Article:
The United States has become a far safer country in recent decades. The last time the violent crime rate was higher than five years prior was 1994, when there were 714 violent crimes for every 100,000 people. Over the following five years, the violent crime rate plummeted by 26.7%, the largest five-year decrease since at least 1960.
As of 2017, there were 383 violent crimes for every 100,000 people in the U.S., a 1.3% decrease from five years before. The broad trend, while encouraging, does not reflect the reality on the ground in many cities across the country. In the vast majority of states, there is at least one metro area that is more dangerous now than it was five years ago. In some cases, the incidence of violent crime has more than doubled since 2012.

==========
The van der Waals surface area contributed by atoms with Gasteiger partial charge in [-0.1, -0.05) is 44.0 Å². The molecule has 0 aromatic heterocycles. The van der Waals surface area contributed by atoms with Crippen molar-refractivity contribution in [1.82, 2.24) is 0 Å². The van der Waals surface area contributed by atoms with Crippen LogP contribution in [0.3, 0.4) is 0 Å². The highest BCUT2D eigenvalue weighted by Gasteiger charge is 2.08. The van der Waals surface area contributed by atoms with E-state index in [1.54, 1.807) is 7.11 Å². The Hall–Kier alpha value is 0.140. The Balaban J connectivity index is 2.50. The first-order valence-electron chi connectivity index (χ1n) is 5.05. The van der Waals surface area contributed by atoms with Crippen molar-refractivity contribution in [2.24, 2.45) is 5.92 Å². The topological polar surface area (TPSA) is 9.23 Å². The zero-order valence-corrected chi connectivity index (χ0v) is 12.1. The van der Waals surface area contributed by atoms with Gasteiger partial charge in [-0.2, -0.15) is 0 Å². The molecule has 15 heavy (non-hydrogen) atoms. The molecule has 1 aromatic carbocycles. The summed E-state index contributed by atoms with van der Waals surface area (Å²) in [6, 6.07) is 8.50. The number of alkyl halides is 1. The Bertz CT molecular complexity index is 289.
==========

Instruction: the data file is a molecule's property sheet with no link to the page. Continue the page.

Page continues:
24/7 Wall St. reviewed five-year changes in violent crime rates in 283 U.S. metro areas that have comparable data to identify, in every state, the city where crime is climbing fastest.
The violent crime rate is a measure of the number of murders, robberies, rapes, and aggravated assaults for every 100,000 people in a given year. Nationwide, aggravated assault is by far the most common violent offense, and in most cities on this list, climbing rates of aggravated assault drove the overall increase in violence.
Just because a city ranks on this list does not mean it is particularly dangerous. Often, these cities are safer than the U.S. as a whole, despite reporting a state-leading surge in violent crime.